"And all of them had dreamed?"
"All of them. The same dream, with no difference."
"Do you believe in the dream?"
"Yes. I've never been more certain."
"And when will it stop? The world, I mean."
"Sometime during the night for us, and then, as the night goes on around the world, those advancing portions will go, too. It'll take twenty-four hours for it all to go."
They sat awhile not touching their coffee. Then they lifted it slowly and drank, looking at each other.
"Do we deserve this?" she said.
"It's not a matter of deserving, it's just that things didn't work out. I notice you didn't even argue about this. Why not?"
"I guess I have a reason," she said.
"The same reason everyone at the office had?"
She nodded. "I didn't want to say anything. It happened last night. And the women on the block are talking about it, just among themselves." She picked up the evening paper and held it toward him. "There's nothing in the news about it."
"No, everyone knows, so what's the need?" He took the paper and sat back in his chair, looking at the girls and then at her. "Are you afraid?"
"No. Not even for the children. I always thought I would be frightened to death, but I'm not."
"Where's that spirit of self-preservation the scientists talk about so much?"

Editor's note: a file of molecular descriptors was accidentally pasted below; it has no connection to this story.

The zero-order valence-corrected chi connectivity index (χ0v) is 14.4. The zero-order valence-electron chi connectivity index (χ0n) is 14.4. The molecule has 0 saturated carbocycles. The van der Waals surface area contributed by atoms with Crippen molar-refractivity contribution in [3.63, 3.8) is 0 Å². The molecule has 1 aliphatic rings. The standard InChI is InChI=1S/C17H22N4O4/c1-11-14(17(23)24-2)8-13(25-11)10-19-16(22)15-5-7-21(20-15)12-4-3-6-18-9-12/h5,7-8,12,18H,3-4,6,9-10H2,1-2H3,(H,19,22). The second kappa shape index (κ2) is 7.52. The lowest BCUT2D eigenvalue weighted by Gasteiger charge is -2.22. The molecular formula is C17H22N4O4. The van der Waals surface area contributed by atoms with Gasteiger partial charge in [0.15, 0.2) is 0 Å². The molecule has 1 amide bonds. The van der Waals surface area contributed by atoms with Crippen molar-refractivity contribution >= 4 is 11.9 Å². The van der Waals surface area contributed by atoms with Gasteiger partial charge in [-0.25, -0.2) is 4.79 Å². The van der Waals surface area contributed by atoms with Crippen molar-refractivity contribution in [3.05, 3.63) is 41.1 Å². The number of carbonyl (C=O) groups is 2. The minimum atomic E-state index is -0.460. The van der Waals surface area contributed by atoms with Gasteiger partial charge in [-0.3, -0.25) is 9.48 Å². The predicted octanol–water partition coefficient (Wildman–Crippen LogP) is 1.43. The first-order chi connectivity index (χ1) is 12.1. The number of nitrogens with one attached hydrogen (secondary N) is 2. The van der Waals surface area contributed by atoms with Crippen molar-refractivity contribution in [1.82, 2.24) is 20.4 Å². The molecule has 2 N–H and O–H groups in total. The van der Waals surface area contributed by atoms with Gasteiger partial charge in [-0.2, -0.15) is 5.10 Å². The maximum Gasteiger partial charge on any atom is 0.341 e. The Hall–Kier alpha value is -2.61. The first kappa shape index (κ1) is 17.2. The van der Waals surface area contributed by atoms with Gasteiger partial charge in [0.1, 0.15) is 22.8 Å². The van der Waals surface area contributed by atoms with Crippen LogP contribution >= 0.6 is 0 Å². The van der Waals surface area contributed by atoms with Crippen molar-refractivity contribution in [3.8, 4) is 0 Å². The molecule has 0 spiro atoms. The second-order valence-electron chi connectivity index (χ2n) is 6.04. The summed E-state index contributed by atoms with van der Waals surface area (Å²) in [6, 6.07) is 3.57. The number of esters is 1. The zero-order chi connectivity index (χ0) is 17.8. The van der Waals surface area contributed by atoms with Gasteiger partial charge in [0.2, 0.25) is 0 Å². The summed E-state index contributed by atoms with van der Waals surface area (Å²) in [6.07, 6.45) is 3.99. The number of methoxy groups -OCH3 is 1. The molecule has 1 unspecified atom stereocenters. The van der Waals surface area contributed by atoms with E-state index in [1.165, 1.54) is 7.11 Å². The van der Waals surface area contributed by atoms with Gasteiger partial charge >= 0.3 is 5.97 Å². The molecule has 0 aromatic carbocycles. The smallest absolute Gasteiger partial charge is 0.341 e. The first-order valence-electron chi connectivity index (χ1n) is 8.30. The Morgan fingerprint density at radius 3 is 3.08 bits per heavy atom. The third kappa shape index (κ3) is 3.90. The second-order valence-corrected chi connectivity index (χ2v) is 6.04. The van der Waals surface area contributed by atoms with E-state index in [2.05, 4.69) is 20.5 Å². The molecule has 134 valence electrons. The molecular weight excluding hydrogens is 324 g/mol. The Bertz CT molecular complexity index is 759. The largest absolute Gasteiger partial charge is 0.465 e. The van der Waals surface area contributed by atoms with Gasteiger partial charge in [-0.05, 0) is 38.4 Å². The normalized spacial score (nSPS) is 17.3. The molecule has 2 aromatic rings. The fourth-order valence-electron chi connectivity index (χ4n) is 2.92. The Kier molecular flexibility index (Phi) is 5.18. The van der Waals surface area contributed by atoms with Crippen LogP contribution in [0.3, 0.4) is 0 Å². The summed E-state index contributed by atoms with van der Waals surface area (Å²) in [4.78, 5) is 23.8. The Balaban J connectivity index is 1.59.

"I don't know. You don't get too excited when you feel things are logical. This is logical. Nothing else but this could have happened from the way we've lived."
"We haven't been too bad, have we?"
"No, nor enormously good. I suppose that's the trouble. We haven't been very much of anything except us, while a big part of the world was busy being lots of quite awful things."
The girls were laughing in the parlor as they waved their hands and tumbled down their house of blocks.
"I always imagined people would be screaming in the streets at a time like this."
"I guess not. You don't scream about the real thing."
"Do you know, I won't miss anything but you and the girls. I never liked cities or autos or factories or my work or anything except you three. I won't miss a thing except my family and perhaps the change in the weather and a glass of cool water when the weather's hot, or the luxury of sleeping. Just little things, really. How can we sit here and talk this way?"
"Because there's nothing else to do."
"That's it, of course, for if there were, we'd be doing it. I suppose this is the first time in the history of the world that everyone has really known just what they were going to be doing during the last night."
"I wonder what everyone else will do now, this evening, for the next few hours."
"Go to a show, listen to the radio, watch the TV, play cards, put the children to bed, get to bed themselves, like always."